“Nylon embodies a founding principle of Miuccia Prada’s modernist design language,” Prada Chairman Carlo Mazzi told the Journal. “It’s our recent preferred form of expression.”

After being confronted by PETA protesters at the company’s annual shareholder meeting in April, Mr. Mazzi pledged that the company would no longer promote its exotic-skin products.

A model wears faux fur at the Stella McCartney autumn-winter 2018 fashion show in Paris

Hugo Boss has released a shoe made of pineapple fibres. And Vicki von Holzhausen, a former auto-industry designer, has created a line of handbags that uses a high-tech textile derived from fabric used in the interiors of luxury cars.

London fashion house Stella McCartney, which doesn’t use leather and fur, has seen sales grow strongly in recent years. The privately held label doesn’t disclose overall results, but said annual revenue at its U.K. affiliate doubled between 2011 and 2016, hitting £42 million ($56 million) in 2016.

Exotic-leather goods fetch some of the highest prices in fashion and help luxury brands cater to their wealthiest clientele. Hermès’s Birkin bags sell for tens of thousands of dollars when made with crocodile skins; some resell for multiples of that at luxury auctions.

PETA has kept up the pressure on Hermès, buying a single share of the company to be able to organize protests at the company’s annual shareholder meetings in 2016 and 2017.

Hermès executives met twice this year with PETA activists pushing the company to stop using exotic skins, said PETA’s Mr. Mathews, who attended the meetings.

PETA called off a protest at the company’s annual shareholder meeting in June to allow talks to continue, he said.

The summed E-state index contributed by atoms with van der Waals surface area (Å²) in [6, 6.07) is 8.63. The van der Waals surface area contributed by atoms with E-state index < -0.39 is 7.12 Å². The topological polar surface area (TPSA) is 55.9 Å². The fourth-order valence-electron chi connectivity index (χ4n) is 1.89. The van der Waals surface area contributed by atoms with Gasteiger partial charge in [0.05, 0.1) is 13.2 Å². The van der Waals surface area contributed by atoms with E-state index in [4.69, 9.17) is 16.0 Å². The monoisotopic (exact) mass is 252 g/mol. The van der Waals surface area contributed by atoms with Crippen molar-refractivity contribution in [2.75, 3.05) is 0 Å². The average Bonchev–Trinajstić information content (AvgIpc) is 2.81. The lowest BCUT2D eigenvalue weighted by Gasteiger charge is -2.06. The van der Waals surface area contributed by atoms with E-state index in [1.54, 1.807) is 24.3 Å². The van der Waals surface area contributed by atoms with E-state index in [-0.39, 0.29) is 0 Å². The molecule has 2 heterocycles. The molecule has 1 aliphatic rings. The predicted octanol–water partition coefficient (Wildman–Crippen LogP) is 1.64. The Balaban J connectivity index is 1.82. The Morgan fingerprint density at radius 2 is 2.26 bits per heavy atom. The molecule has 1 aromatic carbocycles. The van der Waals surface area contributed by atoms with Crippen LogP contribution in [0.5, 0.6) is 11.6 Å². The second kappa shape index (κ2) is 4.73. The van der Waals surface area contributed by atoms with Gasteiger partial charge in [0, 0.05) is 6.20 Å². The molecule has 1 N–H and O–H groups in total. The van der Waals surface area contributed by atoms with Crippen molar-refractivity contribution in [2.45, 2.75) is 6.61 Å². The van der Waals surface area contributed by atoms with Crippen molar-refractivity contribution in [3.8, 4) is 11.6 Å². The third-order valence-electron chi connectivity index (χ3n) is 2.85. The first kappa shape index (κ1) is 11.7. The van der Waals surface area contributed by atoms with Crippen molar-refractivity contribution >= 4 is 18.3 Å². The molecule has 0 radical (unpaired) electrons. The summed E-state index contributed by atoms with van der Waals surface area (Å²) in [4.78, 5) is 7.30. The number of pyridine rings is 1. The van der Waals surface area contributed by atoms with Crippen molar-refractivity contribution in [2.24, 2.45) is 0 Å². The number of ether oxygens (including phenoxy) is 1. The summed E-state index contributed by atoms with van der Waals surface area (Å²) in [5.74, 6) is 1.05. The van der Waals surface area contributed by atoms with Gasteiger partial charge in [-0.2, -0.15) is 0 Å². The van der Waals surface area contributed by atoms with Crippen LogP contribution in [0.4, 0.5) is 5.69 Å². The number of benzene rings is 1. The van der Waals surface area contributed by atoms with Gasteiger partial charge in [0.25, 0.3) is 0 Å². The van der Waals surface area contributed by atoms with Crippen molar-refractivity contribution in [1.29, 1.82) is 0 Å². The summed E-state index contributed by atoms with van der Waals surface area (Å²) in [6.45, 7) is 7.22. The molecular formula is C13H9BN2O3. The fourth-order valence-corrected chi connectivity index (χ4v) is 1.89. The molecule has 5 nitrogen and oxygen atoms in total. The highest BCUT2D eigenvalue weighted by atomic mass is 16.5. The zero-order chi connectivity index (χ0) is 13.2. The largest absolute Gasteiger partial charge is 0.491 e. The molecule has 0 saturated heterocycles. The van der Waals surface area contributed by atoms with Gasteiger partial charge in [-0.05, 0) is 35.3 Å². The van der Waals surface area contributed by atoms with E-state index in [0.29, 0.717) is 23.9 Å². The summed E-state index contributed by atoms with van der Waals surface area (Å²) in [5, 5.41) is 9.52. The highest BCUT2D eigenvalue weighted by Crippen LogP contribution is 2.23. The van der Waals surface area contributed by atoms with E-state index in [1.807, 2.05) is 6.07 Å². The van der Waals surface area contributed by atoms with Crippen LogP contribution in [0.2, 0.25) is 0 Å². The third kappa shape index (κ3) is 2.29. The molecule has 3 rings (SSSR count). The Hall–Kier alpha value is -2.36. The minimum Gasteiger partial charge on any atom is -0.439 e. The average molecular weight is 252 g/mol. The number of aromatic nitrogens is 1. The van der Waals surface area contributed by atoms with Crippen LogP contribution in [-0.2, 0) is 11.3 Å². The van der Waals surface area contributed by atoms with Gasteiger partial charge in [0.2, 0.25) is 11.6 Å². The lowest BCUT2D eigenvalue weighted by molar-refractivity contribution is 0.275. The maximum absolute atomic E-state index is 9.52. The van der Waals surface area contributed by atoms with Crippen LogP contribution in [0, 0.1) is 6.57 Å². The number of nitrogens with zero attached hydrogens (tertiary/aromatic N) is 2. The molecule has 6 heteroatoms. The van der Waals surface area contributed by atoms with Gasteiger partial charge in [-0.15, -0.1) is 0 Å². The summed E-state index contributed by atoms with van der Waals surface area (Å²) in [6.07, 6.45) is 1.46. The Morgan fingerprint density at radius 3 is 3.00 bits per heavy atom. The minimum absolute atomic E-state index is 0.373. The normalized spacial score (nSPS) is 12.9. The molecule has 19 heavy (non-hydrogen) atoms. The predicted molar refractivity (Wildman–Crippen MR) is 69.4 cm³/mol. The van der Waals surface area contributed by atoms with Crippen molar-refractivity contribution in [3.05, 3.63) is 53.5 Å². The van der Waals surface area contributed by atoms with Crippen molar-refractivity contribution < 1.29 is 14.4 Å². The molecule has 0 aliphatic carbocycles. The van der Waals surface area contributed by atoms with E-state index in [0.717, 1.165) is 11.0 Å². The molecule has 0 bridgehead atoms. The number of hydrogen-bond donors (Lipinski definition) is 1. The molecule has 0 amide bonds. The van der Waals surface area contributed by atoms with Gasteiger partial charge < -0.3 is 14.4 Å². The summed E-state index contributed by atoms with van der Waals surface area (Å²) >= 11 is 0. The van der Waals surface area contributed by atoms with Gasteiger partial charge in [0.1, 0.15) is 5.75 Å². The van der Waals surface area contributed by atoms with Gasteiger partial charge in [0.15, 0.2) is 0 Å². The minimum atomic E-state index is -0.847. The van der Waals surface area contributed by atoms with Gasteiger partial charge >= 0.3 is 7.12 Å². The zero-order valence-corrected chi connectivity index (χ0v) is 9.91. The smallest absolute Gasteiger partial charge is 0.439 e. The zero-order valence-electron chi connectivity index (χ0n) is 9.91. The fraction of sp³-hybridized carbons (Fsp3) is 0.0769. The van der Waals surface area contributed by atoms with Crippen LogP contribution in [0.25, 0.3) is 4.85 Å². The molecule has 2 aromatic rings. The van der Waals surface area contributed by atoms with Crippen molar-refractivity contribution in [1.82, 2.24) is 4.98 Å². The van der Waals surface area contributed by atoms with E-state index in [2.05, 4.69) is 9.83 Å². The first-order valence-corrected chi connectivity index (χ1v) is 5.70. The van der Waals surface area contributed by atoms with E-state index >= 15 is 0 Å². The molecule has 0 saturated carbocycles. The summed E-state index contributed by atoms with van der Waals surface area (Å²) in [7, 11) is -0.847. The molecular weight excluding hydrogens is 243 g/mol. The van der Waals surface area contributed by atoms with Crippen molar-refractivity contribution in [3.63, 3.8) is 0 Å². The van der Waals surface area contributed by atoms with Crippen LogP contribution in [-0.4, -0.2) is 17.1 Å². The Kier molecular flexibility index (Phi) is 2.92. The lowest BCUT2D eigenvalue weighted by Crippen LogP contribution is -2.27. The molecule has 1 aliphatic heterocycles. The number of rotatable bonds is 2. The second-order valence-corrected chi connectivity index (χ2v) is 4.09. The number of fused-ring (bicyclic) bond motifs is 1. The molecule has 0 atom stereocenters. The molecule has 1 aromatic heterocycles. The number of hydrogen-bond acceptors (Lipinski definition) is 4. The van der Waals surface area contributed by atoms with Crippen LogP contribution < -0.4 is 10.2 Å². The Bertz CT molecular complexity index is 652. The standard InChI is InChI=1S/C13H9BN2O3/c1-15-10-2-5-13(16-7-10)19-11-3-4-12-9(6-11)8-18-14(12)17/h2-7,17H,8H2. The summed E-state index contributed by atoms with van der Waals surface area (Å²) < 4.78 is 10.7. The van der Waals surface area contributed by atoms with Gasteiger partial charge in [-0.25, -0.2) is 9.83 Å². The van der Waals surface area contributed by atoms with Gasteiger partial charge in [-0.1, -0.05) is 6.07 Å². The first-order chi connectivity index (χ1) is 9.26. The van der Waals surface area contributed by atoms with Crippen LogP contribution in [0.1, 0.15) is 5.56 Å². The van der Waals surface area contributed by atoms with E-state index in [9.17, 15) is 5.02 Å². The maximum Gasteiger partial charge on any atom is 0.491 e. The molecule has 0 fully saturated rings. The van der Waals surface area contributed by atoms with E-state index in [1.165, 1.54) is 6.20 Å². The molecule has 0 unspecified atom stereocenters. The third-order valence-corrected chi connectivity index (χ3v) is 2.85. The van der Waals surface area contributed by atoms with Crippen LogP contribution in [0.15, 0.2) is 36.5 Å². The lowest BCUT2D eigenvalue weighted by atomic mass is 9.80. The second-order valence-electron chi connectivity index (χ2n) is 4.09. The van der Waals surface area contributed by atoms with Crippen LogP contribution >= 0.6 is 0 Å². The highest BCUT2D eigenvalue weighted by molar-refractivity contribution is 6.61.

Mr. Mathews declined to elaborate on specific discussions, but said that when PETA meets with fashion brands, it suggests alternatives to products made from animals.


Longer term, luxury labels are even seeking alternatives to leather made from cows. Gucci and its corporate parent Kering SA are backing companies developing techniques to grow leather from animal-cell cultures. Gucci Chief Executive Marco Bizzarri said the lab-produced leather isn’t yet usable. “But considering the speed of technology, it could happen.”

New Jersey-based Modern Meadow is growing leather-like textiles in its lab, at left. A T-shirt made from its ‘biofabricated’ materials at an exhibit at New York’s Museum of Modern Art, at right

Modern Meadow, a New Jersey-based company is planning to release a lab-grown, leather-like textile with a luxury label in the coming year. Earlier this year, the company signed an agreement with Evonik , a chemical company with expertise in microbial fermentation, to produce its “biofabricated” textile on commercial scales. Such lab-grown textiles differ from existing leather alternatives such as Naugahyde because they are made with living cells. “We have received inquiries for partnerships from just about every major, and not so major, brand you can imagine,” said Suzanne Lee, Modern Meadow’s chief creative office.